10 Then the Lord came and stood there, calling just as before, “Samuel, Samuel!”

Samuel said, “Speak. Your servant is listening.”



After 45 years of marriage, he was starting to suspect that his wife was developing a hearing problem.  One evening as she was relaxing in her lounge chair, he quietly came up behind her and said softly, “Honey, can you hear me?”  There was no response.



He crept a little closer, and said it a little louder, “Honey, can you hear me?”  Still, there was no response.



He got right up behind her and said in a normal speaking voice, “Honey, can you hear me?”  She turned around in her chair, looked him right in the eye, and said, “For the third time, yes!”



It can be frustrating to feel like you aren’t being heard.  It’s one thing when someone doesn’t have the ability to hear you; it’s something entirely different to know that they have the ability to hear, yet aren’t listening.  Ever had the experience of someone not listening to you?



Ever stop by somebody’s house, ring the doorbell, and you know they’re home – yet, for whatever reason, they don’t answer the door?  How many times do you ring the bell, how long do you stand there waiting for them to answer, before you turn around and walk off the porch?  Ever tried repeatedly to call someone, and they never pick up, let your call go straight to voicemail, and never return your messages?  How many times do you call, how many unreturned messages do you leave before you give up trying to contact them?



Been there?  If so, then perhaps we know something of the frustration God must face on a daily basis when it comes to getting through to us.



The first verse of today’s Scripture reading tells us that, at the time of Samuel, the word of the Lord was rare, and visions from God weren’t widely-known.  In the kind of parody ripe for an episode of Saturday Night Live, Eli, the old priest, is going blind.  You can’t make that sort of thing up!  A priest with failing eyesight?  Really?  No wonder visions from God were rare!  Of course Israel can’t see God – her own priestly leader can’t see anything!



Enter Samuel onto the scene.  He is living with Eli, the old blind priest, and serving in the temple.  Samuel’s mother, Hannah, had prayed for a son, and struck a deal with God that if God gave her a son, she would give the son back to God in a lifetime of service.  Shortly after Samuel’s birth, his mother kept her promise and brought the boy to the old priest.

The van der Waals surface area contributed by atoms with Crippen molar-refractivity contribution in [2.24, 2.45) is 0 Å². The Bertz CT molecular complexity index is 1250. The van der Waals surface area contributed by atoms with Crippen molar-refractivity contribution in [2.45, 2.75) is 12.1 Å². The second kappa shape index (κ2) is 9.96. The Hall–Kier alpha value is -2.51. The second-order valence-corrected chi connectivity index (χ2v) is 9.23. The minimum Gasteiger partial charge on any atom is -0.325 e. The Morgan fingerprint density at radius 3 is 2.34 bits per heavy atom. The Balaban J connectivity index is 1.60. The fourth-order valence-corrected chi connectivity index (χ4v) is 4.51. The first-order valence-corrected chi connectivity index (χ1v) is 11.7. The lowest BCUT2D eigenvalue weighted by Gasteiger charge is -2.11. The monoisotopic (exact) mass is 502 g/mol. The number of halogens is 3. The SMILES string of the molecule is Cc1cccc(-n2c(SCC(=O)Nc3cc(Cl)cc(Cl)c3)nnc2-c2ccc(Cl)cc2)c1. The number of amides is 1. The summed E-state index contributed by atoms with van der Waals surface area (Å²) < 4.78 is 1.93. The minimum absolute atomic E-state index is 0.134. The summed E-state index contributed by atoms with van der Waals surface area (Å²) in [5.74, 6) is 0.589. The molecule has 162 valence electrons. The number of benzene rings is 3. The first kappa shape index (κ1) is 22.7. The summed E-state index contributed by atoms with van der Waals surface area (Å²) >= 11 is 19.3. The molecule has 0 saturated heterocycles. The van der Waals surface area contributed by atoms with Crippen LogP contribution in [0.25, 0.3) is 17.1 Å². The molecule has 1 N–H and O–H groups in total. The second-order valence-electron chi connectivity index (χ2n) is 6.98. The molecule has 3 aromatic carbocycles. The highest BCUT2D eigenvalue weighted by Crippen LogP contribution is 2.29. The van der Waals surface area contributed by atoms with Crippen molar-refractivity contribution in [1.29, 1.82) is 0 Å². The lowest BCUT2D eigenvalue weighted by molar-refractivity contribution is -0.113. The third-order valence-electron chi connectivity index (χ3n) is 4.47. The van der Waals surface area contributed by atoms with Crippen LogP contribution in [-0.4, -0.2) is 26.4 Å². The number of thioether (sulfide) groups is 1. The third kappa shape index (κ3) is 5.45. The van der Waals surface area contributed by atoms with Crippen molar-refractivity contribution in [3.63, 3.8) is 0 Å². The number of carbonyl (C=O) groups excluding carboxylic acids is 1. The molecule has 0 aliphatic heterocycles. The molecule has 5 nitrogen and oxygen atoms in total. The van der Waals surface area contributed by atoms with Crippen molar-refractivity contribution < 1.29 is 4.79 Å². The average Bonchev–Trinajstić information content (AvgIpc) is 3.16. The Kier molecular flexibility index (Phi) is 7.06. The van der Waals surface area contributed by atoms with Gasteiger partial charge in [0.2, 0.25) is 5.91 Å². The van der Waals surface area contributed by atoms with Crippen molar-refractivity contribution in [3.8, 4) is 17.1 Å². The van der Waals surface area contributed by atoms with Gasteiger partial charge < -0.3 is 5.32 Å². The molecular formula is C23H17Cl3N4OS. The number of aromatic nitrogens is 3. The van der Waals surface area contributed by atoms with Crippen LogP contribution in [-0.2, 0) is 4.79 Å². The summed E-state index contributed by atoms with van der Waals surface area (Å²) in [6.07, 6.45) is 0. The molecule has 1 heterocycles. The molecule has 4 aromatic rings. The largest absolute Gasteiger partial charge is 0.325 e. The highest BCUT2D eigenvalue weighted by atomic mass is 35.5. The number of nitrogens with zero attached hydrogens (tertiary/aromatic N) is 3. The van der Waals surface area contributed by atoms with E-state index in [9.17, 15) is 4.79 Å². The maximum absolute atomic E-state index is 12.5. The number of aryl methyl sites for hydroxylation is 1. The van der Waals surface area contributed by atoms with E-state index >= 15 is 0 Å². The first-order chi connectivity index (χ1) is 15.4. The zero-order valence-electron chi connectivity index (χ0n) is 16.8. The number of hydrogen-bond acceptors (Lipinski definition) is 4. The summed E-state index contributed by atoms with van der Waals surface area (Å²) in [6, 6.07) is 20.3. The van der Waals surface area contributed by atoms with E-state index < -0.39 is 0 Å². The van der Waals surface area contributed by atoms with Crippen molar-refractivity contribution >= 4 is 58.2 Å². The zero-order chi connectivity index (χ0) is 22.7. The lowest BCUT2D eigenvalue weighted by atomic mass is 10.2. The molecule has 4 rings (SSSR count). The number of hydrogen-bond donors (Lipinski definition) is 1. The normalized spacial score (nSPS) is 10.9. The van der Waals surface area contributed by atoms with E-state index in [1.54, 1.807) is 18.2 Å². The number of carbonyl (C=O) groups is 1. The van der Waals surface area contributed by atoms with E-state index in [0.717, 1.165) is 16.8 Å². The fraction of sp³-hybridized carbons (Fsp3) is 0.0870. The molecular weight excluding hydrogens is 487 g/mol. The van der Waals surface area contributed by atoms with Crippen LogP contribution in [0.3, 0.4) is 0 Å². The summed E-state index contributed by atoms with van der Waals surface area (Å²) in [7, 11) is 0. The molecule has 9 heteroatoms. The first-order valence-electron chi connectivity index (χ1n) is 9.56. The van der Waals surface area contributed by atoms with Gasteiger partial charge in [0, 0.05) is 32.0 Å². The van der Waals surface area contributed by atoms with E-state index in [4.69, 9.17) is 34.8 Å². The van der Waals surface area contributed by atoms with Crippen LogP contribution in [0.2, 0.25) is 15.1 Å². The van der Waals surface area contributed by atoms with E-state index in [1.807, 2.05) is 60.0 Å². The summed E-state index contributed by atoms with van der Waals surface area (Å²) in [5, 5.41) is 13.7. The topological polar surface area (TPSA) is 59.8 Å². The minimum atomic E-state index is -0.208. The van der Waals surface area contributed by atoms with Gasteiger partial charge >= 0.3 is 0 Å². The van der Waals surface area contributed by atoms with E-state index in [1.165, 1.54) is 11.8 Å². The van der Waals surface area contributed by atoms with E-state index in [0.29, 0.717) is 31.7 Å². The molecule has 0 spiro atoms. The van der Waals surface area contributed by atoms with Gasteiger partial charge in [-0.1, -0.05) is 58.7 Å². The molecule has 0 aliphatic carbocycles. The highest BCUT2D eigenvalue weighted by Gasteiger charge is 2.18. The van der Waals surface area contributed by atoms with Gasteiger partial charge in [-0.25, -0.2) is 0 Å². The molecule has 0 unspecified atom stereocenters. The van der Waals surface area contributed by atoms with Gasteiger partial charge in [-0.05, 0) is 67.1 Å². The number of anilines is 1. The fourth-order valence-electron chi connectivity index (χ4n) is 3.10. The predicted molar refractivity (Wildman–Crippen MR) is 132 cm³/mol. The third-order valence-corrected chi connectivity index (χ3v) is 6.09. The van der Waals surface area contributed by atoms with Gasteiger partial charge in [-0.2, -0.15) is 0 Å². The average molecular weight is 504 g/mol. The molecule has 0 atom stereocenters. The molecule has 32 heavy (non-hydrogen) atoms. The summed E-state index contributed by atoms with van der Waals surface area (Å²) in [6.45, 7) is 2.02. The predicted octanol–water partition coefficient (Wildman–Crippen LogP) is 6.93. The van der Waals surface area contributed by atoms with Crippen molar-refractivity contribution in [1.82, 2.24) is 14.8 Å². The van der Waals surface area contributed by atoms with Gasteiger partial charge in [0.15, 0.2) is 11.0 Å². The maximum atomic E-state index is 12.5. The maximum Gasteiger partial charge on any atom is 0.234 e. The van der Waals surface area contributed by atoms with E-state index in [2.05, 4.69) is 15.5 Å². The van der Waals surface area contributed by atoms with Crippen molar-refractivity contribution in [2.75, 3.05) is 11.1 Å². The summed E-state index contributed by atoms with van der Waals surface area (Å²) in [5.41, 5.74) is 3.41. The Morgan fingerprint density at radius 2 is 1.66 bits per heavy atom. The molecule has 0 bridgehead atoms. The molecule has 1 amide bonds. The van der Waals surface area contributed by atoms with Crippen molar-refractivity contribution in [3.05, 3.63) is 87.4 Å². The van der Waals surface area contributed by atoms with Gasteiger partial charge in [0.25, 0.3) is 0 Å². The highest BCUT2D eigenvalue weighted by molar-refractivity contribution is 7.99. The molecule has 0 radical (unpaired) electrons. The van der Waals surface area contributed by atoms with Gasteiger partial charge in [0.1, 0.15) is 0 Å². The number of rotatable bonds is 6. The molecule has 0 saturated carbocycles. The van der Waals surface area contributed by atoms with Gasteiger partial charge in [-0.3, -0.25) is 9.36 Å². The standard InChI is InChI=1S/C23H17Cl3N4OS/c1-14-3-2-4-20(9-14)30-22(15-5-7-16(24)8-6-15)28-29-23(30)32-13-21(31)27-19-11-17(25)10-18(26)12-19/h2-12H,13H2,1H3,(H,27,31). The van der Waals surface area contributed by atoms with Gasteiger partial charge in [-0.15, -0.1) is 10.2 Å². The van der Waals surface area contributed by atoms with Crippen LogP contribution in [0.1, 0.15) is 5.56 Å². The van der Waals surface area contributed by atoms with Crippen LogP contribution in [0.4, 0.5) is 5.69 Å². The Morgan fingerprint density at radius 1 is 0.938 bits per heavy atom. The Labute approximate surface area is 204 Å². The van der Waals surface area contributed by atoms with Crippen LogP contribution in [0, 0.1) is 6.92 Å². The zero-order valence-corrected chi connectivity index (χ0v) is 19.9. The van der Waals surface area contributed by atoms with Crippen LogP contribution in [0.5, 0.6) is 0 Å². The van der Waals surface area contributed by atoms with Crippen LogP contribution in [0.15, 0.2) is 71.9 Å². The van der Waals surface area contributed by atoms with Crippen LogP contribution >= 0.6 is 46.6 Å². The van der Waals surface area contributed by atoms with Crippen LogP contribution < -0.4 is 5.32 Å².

Samuel has spent his young life serving in the temple.  Learning the priestly trade, assisting with the tasks and chores of maintaining the sturdy religious institution.  One night, he is lying down in the temple, in that place between asleep and awake, and a voice calls to him in the night: “Samuel!  Samuel!”  Obediently, if not somewhat begrudgingly, the boy jumps out of bed and says, “Here I am! You called me!” as he scurries into the room of Eli, the old, blind priest.  “Silly boy!  I didn’t call you!  Now quit bothering me and go back to bed!”



The scene is vaguely familiar to anyone with children in the home.  The adults are tired and the child won’t stay in bed.  In slapstick comic fashion, not once, not twice, but three times the child shows up in the adult’s room when he should be in bed.



But finally, the light bulb goes off in old Eli’s head, and to his credit, he finally seems to get it, summoning up the last bit of his mojo right near the end to do what he was supposed to be doing all along.  And yes, God has to call Samuel three times before Eli remembers that the Lord sometimes does this sorta thing.  But Eli does remember.  It takes a minute before the rusty old gears in his priestly brain engage, but Eli does remember, he remembers that he is a custodian of the ancient and treasured words about how God has done this before, and there’s enough of a momentary flicker within his old mind to believe that maybe God is speaking again.



Eli tells Samuel to lie down and be still.  In other words, he tells Samuel to go to intentionally tune out anything that might distract him from hearing and responding to God.



We would do well to do the same.  I think that so often we miss out on hearing a word from God or catching a vision from God because we are too-easily distracted by too many other things.  Other things grab our attention by their noise or their flashiness, and if we’re honest, we each generate plenty of our own noise, as well.  We surmise, like the people at the time of Eli and Samuel, that God must not be speaking.